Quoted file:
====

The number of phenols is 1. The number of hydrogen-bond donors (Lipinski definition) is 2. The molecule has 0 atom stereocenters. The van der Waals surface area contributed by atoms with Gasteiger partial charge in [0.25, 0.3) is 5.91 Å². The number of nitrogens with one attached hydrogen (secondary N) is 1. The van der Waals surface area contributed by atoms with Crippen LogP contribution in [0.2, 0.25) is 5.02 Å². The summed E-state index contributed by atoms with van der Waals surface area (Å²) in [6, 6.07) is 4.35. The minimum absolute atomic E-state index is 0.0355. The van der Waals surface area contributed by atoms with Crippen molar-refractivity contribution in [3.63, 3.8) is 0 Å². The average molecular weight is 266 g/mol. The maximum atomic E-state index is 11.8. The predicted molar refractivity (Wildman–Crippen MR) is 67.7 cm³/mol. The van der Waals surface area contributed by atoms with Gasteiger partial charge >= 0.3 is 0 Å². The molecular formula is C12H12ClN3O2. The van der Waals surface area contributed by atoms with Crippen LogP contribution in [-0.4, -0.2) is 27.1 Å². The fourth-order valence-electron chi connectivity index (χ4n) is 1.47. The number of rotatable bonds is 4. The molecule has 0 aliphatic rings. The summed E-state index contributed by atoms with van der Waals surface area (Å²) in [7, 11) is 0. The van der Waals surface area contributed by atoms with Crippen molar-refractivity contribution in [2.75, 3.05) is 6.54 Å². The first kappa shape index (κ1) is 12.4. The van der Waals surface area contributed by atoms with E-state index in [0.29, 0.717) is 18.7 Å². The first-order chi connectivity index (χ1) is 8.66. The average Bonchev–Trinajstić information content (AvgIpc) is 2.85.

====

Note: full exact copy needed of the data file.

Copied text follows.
The number of phenols is 1. The number of hydrogen-bond donors (Lipinski definition) is 2. The molecule has 0 atom stereocenters. The van der Waals surface area contributed by atoms with Gasteiger partial charge in [0.25, 0.3) is 5.91 Å². The number of nitrogens with one attached hydrogen (secondary N) is 1. The van der Waals surface area contributed by atoms with Crippen LogP contribution in [0.2, 0.25) is 5.02 Å². The summed E-state index contributed by atoms with van der Waals surface area (Å²) in [6, 6.07) is 4.35. The minimum absolute atomic E-state index is 0.0355. The van der Waals surface area contributed by atoms with Crippen molar-refractivity contribution in [3.63, 3.8) is 0 Å². The average molecular weight is 266 g/mol. The maximum atomic E-state index is 11.8. The predicted molar refractivity (Wildman–Crippen MR) is 67.7 cm³/mol. The van der Waals surface area contributed by atoms with Gasteiger partial charge >= 0.3 is 0 Å². The molecular formula is C12H12ClN3O2. The van der Waals surface area contributed by atoms with Crippen LogP contribution in [-0.4, -0.2) is 27.1 Å². The fourth-order valence-electron chi connectivity index (χ4n) is 1.47. The number of rotatable bonds is 4. The molecule has 0 aliphatic rings. The summed E-state index contributed by atoms with van der Waals surface area (Å²) in [7, 11) is 0. The van der Waals surface area contributed by atoms with Crippen molar-refractivity contribution in [2.75, 3.05) is 6.54 Å². The first kappa shape index (κ1) is 12.4. The van der Waals surface area contributed by atoms with E-state index in [0.29, 0.717) is 18.7 Å². The first-order chi connectivity index (χ1) is 8.66. The average Bonchev–Trinajstić information content (AvgIpc) is 2.85.